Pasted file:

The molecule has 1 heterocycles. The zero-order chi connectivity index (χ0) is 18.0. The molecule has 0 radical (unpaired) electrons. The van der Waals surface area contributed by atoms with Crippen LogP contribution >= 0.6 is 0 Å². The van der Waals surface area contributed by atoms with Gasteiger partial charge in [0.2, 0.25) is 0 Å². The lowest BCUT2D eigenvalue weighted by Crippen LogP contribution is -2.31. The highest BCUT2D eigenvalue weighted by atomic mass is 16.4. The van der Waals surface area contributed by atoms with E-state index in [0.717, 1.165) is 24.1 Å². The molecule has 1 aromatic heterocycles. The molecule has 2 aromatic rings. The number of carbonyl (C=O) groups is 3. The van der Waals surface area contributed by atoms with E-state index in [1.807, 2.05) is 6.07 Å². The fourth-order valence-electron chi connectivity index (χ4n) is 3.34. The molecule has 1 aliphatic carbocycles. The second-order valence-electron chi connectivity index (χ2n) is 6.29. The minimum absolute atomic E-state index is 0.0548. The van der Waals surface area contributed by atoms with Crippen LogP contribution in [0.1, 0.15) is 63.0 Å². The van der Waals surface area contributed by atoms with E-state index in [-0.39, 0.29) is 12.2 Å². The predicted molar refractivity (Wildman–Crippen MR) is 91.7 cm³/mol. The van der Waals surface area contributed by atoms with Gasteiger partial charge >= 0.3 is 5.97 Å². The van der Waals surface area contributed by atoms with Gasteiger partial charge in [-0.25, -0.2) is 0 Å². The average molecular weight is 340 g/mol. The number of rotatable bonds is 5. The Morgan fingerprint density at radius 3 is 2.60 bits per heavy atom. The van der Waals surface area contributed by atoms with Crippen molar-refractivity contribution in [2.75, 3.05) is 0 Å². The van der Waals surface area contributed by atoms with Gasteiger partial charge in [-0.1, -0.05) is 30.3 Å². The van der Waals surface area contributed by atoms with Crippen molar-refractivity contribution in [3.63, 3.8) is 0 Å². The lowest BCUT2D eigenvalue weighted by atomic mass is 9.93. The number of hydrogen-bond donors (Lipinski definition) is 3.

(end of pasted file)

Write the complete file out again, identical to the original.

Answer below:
The molecule has 1 heterocycles. The zero-order chi connectivity index (χ0) is 18.0. The molecule has 0 radical (unpaired) electrons. The van der Waals surface area contributed by atoms with Crippen LogP contribution >= 0.6 is 0 Å². The van der Waals surface area contributed by atoms with Gasteiger partial charge in [0.2, 0.25) is 0 Å². The lowest BCUT2D eigenvalue weighted by Crippen LogP contribution is -2.31. The highest BCUT2D eigenvalue weighted by atomic mass is 16.4. The van der Waals surface area contributed by atoms with E-state index in [0.717, 1.165) is 24.1 Å². The molecule has 1 aromatic heterocycles. The molecule has 2 aromatic rings. The number of carbonyl (C=O) groups is 3. The van der Waals surface area contributed by atoms with E-state index in [1.807, 2.05) is 6.07 Å². The fourth-order valence-electron chi connectivity index (χ4n) is 3.34. The molecule has 1 aliphatic carbocycles. The second-order valence-electron chi connectivity index (χ2n) is 6.29. The minimum absolute atomic E-state index is 0.0548. The van der Waals surface area contributed by atoms with Crippen LogP contribution in [0.1, 0.15) is 63.0 Å². The van der Waals surface area contributed by atoms with E-state index in [-0.39, 0.29) is 12.2 Å². The predicted molar refractivity (Wildman–Crippen MR) is 91.7 cm³/mol. The van der Waals surface area contributed by atoms with Gasteiger partial charge >= 0.3 is 5.97 Å². The van der Waals surface area contributed by atoms with Gasteiger partial charge in [-0.25, -0.2) is 0 Å². The average molecular weight is 340 g/mol. The number of rotatable bonds is 5. The Morgan fingerprint density at radius 3 is 2.60 bits per heavy atom. The van der Waals surface area contributed by atoms with Crippen molar-refractivity contribution in [2.75, 3.05) is 0 Å². The van der Waals surface area contributed by atoms with Gasteiger partial charge in [-0.1, -0.05) is 30.3 Å². The van der Waals surface area contributed by atoms with Crippen molar-refractivity contribution in [3.63, 3.8) is 0 Å². The lowest BCUT2D eigenvalue weighted by atomic mass is 9.93. The number of hydrogen-bond donors (Lipinski definition) is 3.